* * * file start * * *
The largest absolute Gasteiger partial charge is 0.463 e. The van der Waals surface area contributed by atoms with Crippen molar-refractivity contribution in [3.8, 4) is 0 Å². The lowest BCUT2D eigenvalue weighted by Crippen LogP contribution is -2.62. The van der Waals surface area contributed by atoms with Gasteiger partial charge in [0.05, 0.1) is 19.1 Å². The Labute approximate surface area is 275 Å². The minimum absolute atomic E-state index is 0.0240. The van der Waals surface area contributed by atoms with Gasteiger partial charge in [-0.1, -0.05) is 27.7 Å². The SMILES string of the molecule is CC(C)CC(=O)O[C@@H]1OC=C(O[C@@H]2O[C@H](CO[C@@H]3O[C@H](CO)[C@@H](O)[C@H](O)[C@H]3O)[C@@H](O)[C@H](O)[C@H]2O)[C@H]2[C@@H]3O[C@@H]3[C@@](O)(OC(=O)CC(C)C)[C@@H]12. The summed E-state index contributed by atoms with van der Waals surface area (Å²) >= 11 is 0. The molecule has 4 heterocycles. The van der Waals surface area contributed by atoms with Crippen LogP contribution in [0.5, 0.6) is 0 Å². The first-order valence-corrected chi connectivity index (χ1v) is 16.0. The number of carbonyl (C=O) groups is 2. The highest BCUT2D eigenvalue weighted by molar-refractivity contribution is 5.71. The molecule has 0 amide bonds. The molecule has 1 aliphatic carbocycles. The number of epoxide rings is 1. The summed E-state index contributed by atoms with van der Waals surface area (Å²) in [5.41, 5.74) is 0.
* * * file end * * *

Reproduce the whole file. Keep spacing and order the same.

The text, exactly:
The largest absolute Gasteiger partial charge is 0.463 e. The van der Waals surface area contributed by atoms with Crippen molar-refractivity contribution in [3.8, 4) is 0 Å². The lowest BCUT2D eigenvalue weighted by Crippen LogP contribution is -2.62. The van der Waals surface area contributed by atoms with Gasteiger partial charge in [0.05, 0.1) is 19.1 Å². The Labute approximate surface area is 275 Å². The minimum absolute atomic E-state index is 0.0240. The van der Waals surface area contributed by atoms with Gasteiger partial charge in [-0.1, -0.05) is 27.7 Å². The SMILES string of the molecule is CC(C)CC(=O)O[C@@H]1OC=C(O[C@@H]2O[C@H](CO[C@@H]3O[C@H](CO)[C@@H](O)[C@H](O)[C@H]3O)[C@@H](O)[C@H](O)[C@H]2O)[C@H]2[C@@H]3O[C@@H]3[C@@](O)(OC(=O)CC(C)C)[C@@H]12. The summed E-state index contributed by atoms with van der Waals surface area (Å²) >= 11 is 0. The molecule has 4 heterocycles. The van der Waals surface area contributed by atoms with Crippen LogP contribution in [0.5, 0.6) is 0 Å². The first-order valence-corrected chi connectivity index (χ1v) is 16.0. The number of carbonyl (C=O) groups is 2. The highest BCUT2D eigenvalue weighted by molar-refractivity contribution is 5.71. The molecule has 0 amide bonds. The molecule has 1 aliphatic carbocycles. The number of epoxide rings is 1. The summed E-state index contributed by atoms with van der Waals surface area (Å²) in [5.41, 5.74) is 0.